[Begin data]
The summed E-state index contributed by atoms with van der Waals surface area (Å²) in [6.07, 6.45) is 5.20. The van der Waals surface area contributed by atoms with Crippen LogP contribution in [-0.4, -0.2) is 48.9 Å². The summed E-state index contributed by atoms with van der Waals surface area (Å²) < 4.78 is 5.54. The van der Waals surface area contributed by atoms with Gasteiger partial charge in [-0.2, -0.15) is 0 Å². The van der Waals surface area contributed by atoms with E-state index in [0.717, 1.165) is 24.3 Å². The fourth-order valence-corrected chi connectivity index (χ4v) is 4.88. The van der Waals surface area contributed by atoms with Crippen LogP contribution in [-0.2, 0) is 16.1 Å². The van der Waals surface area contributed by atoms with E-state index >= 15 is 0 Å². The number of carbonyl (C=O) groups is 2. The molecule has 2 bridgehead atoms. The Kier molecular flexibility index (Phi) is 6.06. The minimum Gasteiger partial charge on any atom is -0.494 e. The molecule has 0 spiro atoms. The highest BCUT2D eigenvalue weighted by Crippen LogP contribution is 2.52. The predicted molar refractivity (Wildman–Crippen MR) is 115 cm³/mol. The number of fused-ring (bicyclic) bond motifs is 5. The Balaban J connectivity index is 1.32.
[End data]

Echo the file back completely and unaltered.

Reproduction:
The summed E-state index contributed by atoms with van der Waals surface area (Å²) in [6.07, 6.45) is 5.20. The van der Waals surface area contributed by atoms with Crippen LogP contribution in [-0.4, -0.2) is 48.9 Å². The summed E-state index contributed by atoms with van der Waals surface area (Å²) < 4.78 is 5.54. The van der Waals surface area contributed by atoms with Gasteiger partial charge in [-0.2, -0.15) is 0 Å². The van der Waals surface area contributed by atoms with E-state index in [0.717, 1.165) is 24.3 Å². The fourth-order valence-corrected chi connectivity index (χ4v) is 4.88. The van der Waals surface area contributed by atoms with Crippen LogP contribution in [-0.2, 0) is 16.1 Å². The van der Waals surface area contributed by atoms with E-state index >= 15 is 0 Å². The number of carbonyl (C=O) groups is 2. The molecule has 2 bridgehead atoms. The Kier molecular flexibility index (Phi) is 6.06. The minimum Gasteiger partial charge on any atom is -0.494 e. The molecule has 0 spiro atoms. The highest BCUT2D eigenvalue weighted by Crippen LogP contribution is 2.52. The predicted molar refractivity (Wildman–Crippen MR) is 115 cm³/mol. The number of fused-ring (bicyclic) bond motifs is 5. The Balaban J connectivity index is 1.32.